Don’t Threaten Me With a Good Time, and What a Time It Was: The Death of a Bachelor Tour
The day is March 17th, 2017, Saint Patrick’s Day, and I am about to go see Panic! at the Disco on their Death of a Bachelor Tour.
The first opening act for the night was Saint Motel, a fun group with a groovy retro sound. I was quite excited to see them since I had heard several of their songs on the radio before, and quite enjoyed them. They definitely did not disappoint, supplying the audience trickling in with a rousing energy. The band’s lead singer, A/J Jackson frequently interacted with the audience and encouraged us to clap, sing, and scream along. The group is big on visuals paired with the music, and the screens on the sides of the stage that normally show close-ups of the band as they play instead featured a variety of images, including lyrics at some points and retro inspired ads and song announcements. Their set was relatively short, consisting of five songs including “Cold Cold Man” and the irresistible “Move” among others. Though the set was quick, it was memorable and got the audience excited for what was to come next.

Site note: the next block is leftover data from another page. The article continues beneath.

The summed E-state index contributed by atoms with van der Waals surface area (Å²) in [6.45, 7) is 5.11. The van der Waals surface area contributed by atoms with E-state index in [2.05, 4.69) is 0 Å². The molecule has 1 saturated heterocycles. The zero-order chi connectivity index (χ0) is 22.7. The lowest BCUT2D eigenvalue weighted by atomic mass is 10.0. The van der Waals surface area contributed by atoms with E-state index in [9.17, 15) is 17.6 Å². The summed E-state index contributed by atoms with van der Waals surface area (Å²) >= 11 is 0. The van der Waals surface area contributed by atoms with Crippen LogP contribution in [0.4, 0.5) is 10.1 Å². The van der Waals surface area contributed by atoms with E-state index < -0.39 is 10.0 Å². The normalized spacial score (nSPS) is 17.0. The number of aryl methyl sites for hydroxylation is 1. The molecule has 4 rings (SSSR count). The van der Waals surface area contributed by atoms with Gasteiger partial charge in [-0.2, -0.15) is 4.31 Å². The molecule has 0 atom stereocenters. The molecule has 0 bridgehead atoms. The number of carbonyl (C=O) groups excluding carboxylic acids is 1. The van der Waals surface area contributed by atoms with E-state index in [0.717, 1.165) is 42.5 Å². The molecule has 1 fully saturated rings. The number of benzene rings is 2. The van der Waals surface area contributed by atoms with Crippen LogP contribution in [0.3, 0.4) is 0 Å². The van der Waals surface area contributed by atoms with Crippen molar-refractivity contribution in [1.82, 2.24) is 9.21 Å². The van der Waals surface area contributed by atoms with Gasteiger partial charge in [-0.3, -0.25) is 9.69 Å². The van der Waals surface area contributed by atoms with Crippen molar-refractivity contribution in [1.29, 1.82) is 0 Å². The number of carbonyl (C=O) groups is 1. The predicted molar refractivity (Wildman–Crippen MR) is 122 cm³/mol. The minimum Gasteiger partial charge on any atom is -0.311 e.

The second opening act was indie-pop band MisterWives. This group I knew less about going in than I did about Saint Motel, though I figured I had probably heard some of their songs on the radio before. I was fairly confident that when they began to play I would recognize their sound, and I was correct about that. Their set consisted of a few more tracks than Saint Motel had played, and included the pop fun of “Our Own House”. They were also quite energetic on stage, with the lead singer Mandy Lee bouncing all over the stage in a sparkling jacket. One of the cutest moments of the night came when she dedicated a new song to her “drummer boy,” boyfriend Etienne Bowler who is the drummer for the band. This elicited an audible “aww” from the audience. The entire set was fun and upbeat, much like the band itself. However, as more and more people filled in from getting food and merch in the halls of the Pepsi Center, I could feel the anticipation for the main act growing and growing.